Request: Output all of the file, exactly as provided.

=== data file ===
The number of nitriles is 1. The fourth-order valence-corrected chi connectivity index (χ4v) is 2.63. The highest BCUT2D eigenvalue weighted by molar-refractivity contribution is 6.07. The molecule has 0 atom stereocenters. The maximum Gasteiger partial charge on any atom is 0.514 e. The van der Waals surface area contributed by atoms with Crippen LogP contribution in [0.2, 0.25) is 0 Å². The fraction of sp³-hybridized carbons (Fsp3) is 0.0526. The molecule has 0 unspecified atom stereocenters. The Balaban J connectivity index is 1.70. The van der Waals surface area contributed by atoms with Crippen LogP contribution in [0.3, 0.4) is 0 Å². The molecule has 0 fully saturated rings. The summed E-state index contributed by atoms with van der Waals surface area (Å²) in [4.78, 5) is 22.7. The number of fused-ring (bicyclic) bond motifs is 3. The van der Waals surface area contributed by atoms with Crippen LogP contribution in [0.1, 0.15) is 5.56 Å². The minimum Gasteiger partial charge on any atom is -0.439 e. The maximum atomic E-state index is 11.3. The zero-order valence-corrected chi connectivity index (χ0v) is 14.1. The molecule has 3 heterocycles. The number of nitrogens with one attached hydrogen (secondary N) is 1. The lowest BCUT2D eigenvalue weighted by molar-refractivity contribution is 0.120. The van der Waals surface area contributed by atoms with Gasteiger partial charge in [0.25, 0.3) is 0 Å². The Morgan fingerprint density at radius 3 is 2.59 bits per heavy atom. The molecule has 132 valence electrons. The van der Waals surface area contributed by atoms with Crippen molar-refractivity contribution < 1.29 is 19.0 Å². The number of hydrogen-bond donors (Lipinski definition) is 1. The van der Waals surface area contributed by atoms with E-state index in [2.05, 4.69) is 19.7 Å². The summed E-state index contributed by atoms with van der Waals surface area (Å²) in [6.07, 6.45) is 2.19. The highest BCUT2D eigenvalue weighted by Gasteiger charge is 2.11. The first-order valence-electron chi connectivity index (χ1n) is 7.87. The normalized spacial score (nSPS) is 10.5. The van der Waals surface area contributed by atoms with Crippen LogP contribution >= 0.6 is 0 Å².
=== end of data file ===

The number of nitriles is 1. The fourth-order valence-corrected chi connectivity index (χ4v) is 2.63. The highest BCUT2D eigenvalue weighted by molar-refractivity contribution is 6.07. The molecule has 0 atom stereocenters. The maximum Gasteiger partial charge on any atom is 0.514 e. The van der Waals surface area contributed by atoms with Crippen LogP contribution in [0.2, 0.25) is 0 Å². The fraction of sp³-hybridized carbons (Fsp3) is 0.0526. The molecule has 0 unspecified atom stereocenters. The Balaban J connectivity index is 1.70. The van der Waals surface area contributed by atoms with Crippen LogP contribution in [0.3, 0.4) is 0 Å². The molecule has 0 fully saturated rings. The summed E-state index contributed by atoms with van der Waals surface area (Å²) in [4.78, 5) is 22.7. The number of fused-ring (bicyclic) bond motifs is 3. The van der Waals surface area contributed by atoms with Crippen LogP contribution in [0.1, 0.15) is 5.56 Å². The minimum Gasteiger partial charge on any atom is -0.439 e. The maximum atomic E-state index is 11.3. The zero-order valence-corrected chi connectivity index (χ0v) is 14.1. The molecule has 3 heterocycles. The number of nitrogens with one attached hydrogen (secondary N) is 1. The lowest BCUT2D eigenvalue weighted by molar-refractivity contribution is 0.120. The van der Waals surface area contributed by atoms with Gasteiger partial charge in [0.25, 0.3) is 0 Å². The Morgan fingerprint density at radius 3 is 2.59 bits per heavy atom. The molecule has 132 valence electrons. The van der Waals surface area contributed by atoms with Crippen molar-refractivity contribution < 1.29 is 19.0 Å². The number of hydrogen-bond donors (Lipinski definition) is 1. The van der Waals surface area contributed by atoms with E-state index in [2.05, 4.69) is 19.7 Å². The summed E-state index contributed by atoms with van der Waals surface area (Å²) in [6.07, 6.45) is 2.19. The highest BCUT2D eigenvalue weighted by Gasteiger charge is 2.11. The first-order valence-electron chi connectivity index (χ1n) is 7.87. The normalized spacial score (nSPS) is 10.5. The van der Waals surface area contributed by atoms with Crippen LogP contribution >= 0.6 is 0 Å².